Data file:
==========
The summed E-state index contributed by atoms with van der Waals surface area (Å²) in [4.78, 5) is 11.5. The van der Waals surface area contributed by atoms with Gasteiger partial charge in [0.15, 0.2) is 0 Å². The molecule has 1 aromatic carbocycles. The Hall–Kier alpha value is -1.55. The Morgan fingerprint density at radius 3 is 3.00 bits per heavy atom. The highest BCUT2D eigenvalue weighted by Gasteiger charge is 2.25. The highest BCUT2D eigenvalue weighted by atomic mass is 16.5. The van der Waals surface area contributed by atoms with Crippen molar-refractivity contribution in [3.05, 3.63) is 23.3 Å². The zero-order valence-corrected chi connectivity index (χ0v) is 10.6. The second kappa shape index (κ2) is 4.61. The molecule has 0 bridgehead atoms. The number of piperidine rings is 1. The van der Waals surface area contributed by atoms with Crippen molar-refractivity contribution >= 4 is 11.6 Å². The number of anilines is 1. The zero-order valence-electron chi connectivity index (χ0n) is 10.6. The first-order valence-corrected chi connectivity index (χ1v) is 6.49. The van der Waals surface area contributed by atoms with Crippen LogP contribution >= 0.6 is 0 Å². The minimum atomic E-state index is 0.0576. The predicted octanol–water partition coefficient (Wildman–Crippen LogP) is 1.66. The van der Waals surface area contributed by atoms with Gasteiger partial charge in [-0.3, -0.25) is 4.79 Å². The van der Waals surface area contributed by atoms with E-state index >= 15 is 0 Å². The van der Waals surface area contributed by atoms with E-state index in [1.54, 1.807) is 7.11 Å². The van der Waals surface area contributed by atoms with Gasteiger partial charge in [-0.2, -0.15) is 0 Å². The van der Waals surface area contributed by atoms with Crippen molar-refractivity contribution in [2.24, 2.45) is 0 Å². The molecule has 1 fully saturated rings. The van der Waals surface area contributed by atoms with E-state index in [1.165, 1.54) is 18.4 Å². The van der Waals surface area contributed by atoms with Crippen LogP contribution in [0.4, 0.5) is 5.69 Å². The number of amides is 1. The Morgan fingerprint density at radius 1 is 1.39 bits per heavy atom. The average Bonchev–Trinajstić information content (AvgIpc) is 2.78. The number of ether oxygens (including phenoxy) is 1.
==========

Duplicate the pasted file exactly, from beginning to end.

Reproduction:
The summed E-state index contributed by atoms with van der Waals surface area (Å²) in [4.78, 5) is 11.5. The van der Waals surface area contributed by atoms with Gasteiger partial charge in [0.15, 0.2) is 0 Å². The molecule has 1 aromatic carbocycles. The Hall–Kier alpha value is -1.55. The Morgan fingerprint density at radius 3 is 3.00 bits per heavy atom. The highest BCUT2D eigenvalue weighted by Gasteiger charge is 2.25. The highest BCUT2D eigenvalue weighted by atomic mass is 16.5. The van der Waals surface area contributed by atoms with Crippen molar-refractivity contribution in [3.05, 3.63) is 23.3 Å². The zero-order valence-corrected chi connectivity index (χ0v) is 10.6. The second kappa shape index (κ2) is 4.61. The molecule has 0 bridgehead atoms. The number of piperidine rings is 1. The van der Waals surface area contributed by atoms with Crippen molar-refractivity contribution >= 4 is 11.6 Å². The number of anilines is 1. The zero-order valence-electron chi connectivity index (χ0n) is 10.6. The first-order valence-corrected chi connectivity index (χ1v) is 6.49. The van der Waals surface area contributed by atoms with Crippen LogP contribution >= 0.6 is 0 Å². The minimum atomic E-state index is 0.0576. The predicted octanol–water partition coefficient (Wildman–Crippen LogP) is 1.66. The van der Waals surface area contributed by atoms with Gasteiger partial charge in [-0.3, -0.25) is 4.79 Å². The van der Waals surface area contributed by atoms with E-state index >= 15 is 0 Å². The van der Waals surface area contributed by atoms with E-state index in [1.54, 1.807) is 7.11 Å². The van der Waals surface area contributed by atoms with Gasteiger partial charge in [-0.2, -0.15) is 0 Å². The van der Waals surface area contributed by atoms with Crippen molar-refractivity contribution in [2.24, 2.45) is 0 Å². The molecule has 1 fully saturated rings. The van der Waals surface area contributed by atoms with E-state index in [1.165, 1.54) is 18.4 Å². The van der Waals surface area contributed by atoms with Crippen LogP contribution in [0.4, 0.5) is 5.69 Å². The number of amides is 1. The Morgan fingerprint density at radius 1 is 1.39 bits per heavy atom. The average Bonchev–Trinajstić information content (AvgIpc) is 2.78. The number of ether oxygens (including phenoxy) is 1.